On the last day of the George Enescu Festival in Bucharest, two remarkable musicians offered an enthusiastic public an afternoon of late 19th-century music either composed by Johannes Brahms or marked by his shadow.

The performance started with a fiery rendition of the Scherzo that the 20-year-old Brahms composed as part of sonata commissioned by Robert Schumann and meant to be a gift for the great violinist Joseph Joachim. Also known as the F-A-E Sonata, from the initials of Joachim’s adopted motto “Frei Aber Einsam” (Free but lonely), the collaboration between Schumann, his pupil Albert Dietrich and Brahms didn’t withstand the test of time too well, but the latter’s contribution is a standard piece of the repertoire. Vengerov and Papian’s approach to the music was a purely virtuosic one, to the delight of the public filling the Athenaeum.

Things changed though with the next piece, Enescu’s Second Sonata, another work written by a very young composer trying to find his personal voice. Diametrically opposed to the much more popular Third Sonata, with its “popular Romanian character”, the Sonata in F minor is almost totally devoid of transformed folk tunes. The sound is Brahmsian but also French, inspired by the suppleness permeating the work of Gabriel Fauré, Enescu’s teacher at the time at the Paris Conservatoire. Instead of focusing on showing off their technical skills, as they did in Brahms’ Scherzo, the two soloists emphasized instead the work’s extraordinary unity, the way in which the sinuous and rhythmically fluid theme that opens the first movement is transformed throughout the entire work in ways that enhance harmonical ambiguities or alter intervals between notes.

Returning to Brahms, Vengerov and Papian approached the Third Sonata, a late opus, in four rather than three movements, with an unexpected Romantic warmth and lush lyricism palpable especially in the D major Adagio. Vengerov extracted a wide range of timbres from his Stradivarius and Papian’s support was unwavering throughout. The overall restraint made the occasional outburst seem even more pregnant.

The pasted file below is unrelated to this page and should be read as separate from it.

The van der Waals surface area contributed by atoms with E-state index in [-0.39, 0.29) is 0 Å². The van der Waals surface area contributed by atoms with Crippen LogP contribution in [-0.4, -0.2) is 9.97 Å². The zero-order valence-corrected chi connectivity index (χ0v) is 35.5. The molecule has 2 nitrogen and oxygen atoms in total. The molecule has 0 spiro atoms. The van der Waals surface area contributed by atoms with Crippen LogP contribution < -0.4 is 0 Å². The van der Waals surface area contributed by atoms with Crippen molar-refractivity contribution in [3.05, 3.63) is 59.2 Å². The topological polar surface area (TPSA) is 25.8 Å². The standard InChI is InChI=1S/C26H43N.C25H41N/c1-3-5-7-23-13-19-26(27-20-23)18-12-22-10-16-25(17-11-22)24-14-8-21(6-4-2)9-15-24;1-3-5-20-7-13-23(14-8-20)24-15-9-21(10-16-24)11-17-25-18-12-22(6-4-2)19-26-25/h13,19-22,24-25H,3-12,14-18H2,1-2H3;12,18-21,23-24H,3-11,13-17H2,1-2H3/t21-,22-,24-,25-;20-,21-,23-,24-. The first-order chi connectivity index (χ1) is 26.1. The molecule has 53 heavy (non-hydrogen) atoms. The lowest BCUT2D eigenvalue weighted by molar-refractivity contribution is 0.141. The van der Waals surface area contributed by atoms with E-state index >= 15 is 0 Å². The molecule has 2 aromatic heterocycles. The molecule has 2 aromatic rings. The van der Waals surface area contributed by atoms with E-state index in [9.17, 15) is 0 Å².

There is little doubt that, placed at the beginning or near the end of any recital, César Franck’s Violin Sonata in A major will be its centerpiece. With its cyclical nature – another important source of inspiration for Enescu’s Second Sonata – Franck’s opus is undoubtedly a pinnacle of the violin and piano repertoire. This rendition was superb, full of freshness and enthusiasm, with fluid transitions between movements, beautifully bringing out the improvisatory nature of the music in the Recitativo-Fantasia. Vengerov played with warm lyricism, his rapid switches from explosive fortissimos to tender whisperings truly amazing. Papian handled with ease the difficult piano part, with its runs and leaps characterizing the turbulent Allegro.

Throughout this entire afternoon, one clearly sensed that there was a deep bond between the two musicians that didn't just come via hours and hours of rehearsing and performing together. There was something else too... For many years now, Vengerov has repeatedly declared that conducting has given him a different perspective on interpreting not only the standard concert repertoire but chamber music as well. Before being his collaborator, Vag Papian was Vengerov's conducting teacher and having two instrumentalists with significant conducting experience bring to the surface the wealth of inner voices present throughout the music they interpreted made this recital truly special.

I haven't attended any live Vengerov performance since he came back, five years ago, from a very serious injury that might have easily wrecked his career as a virtuoso fiddler. More mature and less prone to gratuitous pyrotechnics, with his unsurpassed purity of line and elegance intact, Vengerov is, more than ever, one of the few truly great violinists gracing our time.